According to Johnson, “the real way to move forward” is “by realizing what you take and what you leave from the past, not holding onto it too closely.” That is a deft evasion of the question. In writing and directing The Last Jedi, Johnson was dealing with a story not only influenced by Lucas but legislated by him. Johnson couldn’t negate the established facts of Star Wars or use only the ones he liked. He had to create new ones.

This Oedipal struggle between directors has a special meaning in Star Wars, a saga obsessed with Oedipal struggles. Luke faces the same dilemma with respect to Anakin Skywalker, actually, that Rian Johnson faces with respect to George Lucas creatively. This would not matter if the audience for the film did not identify so strongly with George Lucas. But because it does, the wrestling match between Johnson and Lucas plays out between Johnson and the audience. He outsmarts us. To watch the movie is to feel as though you are being surpassed by your own precocious child.

The best of Johnson’s provocations, the disclosure that Rey’s parents were “junk traders,” is equal parts pleasing and offensive. The spirit of the Lucas law (“Star Wars is about unexpected origins”) is fulfilled, while the letter of it (“Star Wars is a pedantic genealogical epic”) is broken. Rey’s greatest fear isn’t that her origin is evil, but that it is not the one George Lucas would have authored. The father lies gasping without his mask, redeemed and dying.

Another, goofier Lucas law: The line “I have a bad feeling about this” is spoken in every installment of Star Wars. It appears to be missing from The Last Jedi. The comedian Connor Ratliff, who performs regularly as a world-weary “Fake George Lucas,” was asked by the Village Voice about this omission, and his in-character answer might as well stand in for Real George’s:

There were so many things characters could have had a bad feeling about over the course of this movie. I saw at least twenty times you could have used that joke. And obviously you don’t want to use it all twenty, but I think you could have used it ten or eleven times.

Indeed you could have. The central theme of the film is its characters’ failure to have bad feelings about things. To say so, though, would call too much attention to the hubris. But Johnson squeaks by on a technicality: The line is spoken, right at the top of the movie, by BB-8 in unintelligible chirps. (Poe responds like a Hollywood producer vetting a dour script: “Happy beeps, buddy! Happy beeps!”)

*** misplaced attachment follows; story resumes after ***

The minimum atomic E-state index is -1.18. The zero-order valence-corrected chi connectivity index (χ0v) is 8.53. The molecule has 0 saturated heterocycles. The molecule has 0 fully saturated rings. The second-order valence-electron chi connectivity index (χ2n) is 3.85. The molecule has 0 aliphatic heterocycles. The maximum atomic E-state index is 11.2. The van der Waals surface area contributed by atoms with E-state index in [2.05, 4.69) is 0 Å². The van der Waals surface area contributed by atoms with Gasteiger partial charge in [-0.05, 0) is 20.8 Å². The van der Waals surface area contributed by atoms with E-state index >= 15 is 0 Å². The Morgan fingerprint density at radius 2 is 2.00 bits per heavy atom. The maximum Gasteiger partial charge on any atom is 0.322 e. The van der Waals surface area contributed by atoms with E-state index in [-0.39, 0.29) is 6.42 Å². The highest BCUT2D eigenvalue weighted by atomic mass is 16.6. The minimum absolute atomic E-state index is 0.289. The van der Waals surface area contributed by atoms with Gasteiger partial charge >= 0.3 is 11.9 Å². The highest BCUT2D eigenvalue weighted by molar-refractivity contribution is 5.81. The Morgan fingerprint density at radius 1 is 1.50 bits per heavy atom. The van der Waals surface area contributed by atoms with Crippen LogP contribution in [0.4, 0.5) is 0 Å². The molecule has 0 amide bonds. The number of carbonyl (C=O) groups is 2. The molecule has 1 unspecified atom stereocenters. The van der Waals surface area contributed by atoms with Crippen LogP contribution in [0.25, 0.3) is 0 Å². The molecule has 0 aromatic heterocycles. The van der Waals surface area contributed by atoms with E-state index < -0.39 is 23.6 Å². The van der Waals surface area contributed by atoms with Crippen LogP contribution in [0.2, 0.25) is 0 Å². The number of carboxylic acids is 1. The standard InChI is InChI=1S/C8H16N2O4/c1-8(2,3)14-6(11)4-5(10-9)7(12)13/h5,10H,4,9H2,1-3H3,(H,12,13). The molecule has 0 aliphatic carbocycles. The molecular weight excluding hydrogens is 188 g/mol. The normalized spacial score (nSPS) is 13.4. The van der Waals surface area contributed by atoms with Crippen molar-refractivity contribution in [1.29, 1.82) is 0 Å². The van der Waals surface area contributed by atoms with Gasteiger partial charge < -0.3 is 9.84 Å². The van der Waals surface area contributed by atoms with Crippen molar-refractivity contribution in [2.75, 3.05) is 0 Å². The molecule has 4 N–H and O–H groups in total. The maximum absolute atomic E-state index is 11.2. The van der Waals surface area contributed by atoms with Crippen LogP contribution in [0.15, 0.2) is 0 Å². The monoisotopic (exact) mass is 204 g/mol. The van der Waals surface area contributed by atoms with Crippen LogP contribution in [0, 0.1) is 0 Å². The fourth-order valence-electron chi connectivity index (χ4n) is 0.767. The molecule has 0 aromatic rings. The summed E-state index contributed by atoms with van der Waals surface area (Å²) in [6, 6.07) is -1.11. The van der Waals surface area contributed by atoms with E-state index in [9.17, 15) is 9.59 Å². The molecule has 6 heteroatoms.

This is a comic subversion. So is BB-8’s rescue of Finn and Rose. The droid’s appearance aboard an AT-ST calls to mind the most infamously far-fetched denouement in Star Wars and is followed by a prominent shot of Finn and Rose looking at each other skeptically, like bewildered fans. Other subversions are tonally murkier. When Finn strikes down Phasma (and the audience cheers), her punctured helmet looks a lot like something else—Luke’s nightmare vision, in the cave on Dagobah, of his own face peeking out of Vader’s exploded mask.

Rey is hoping for such a vision when she enters the cave in The Last Jedi.
Whereas Luke entered his cave reluctantly, at Yoda’s urging, Rey rushes into hers despite Luke’s opposition. When she begs the cave for a vision of her parents, it instead presents her own image in infinite regress. In one sense, the cave is showing Rey her personal Vader: her rootlessness. In another sense, it is showing Rey her roots. She owes her existence to the eternal recurrence of a franchise.

According to Skywalking: The Life and Films of George Lucas, he chose to make “fairy tales” because he “wanted to return to more traditional values that held a special appeal for our rootless society.” Fairy tales belong to the realm of narrative that the critic Northrop Frye called “romance,” the presentation of an “idealized world” where “heroes are brave, heroines beautiful, villains villainous, and the frustrations, ambiguities, and embarrassments of life are made little of.” The counterthrust to romance is “irony,” exemplified by Don Quixote. Large swaths of our pop culture belong here, particularly stories about people with a “romanticized” idea of the world or of themselves. In a spoof like Spaceballs, the romantic fool is the implied author, the guy who thought he could forge a fairy tale for our rootless society. The winking irony of many Marvel movies does not qualify, as it functions not to undermine the romance but to make it more palatable.

Johnson’s stroke of genius in The Last Jedi is to craft a romantic film from ironic fragments, including spoofs of Star Wars. As Frye points out, irony and romance are structurally analogous in the way that comedy and tragedy are. This is the principle on which you can write a tragicomedy or, let’s say, an “iromance.” The Last Jedi is not the first iromance: There are plenty of narratives—like Madame Bovary or any drama about an “anti-hero”—in which the protagonist occupies an ambiguous position between heroism and delusion. (Johnson may be best known for his contributions to one of these, Breaking Bad.) But The Last Jedi is the first mass-market iromance in which the author occupies that ambiguous position, the zone between Star Wars and Spaceballs, Real George Lucas and Fake George Lucas.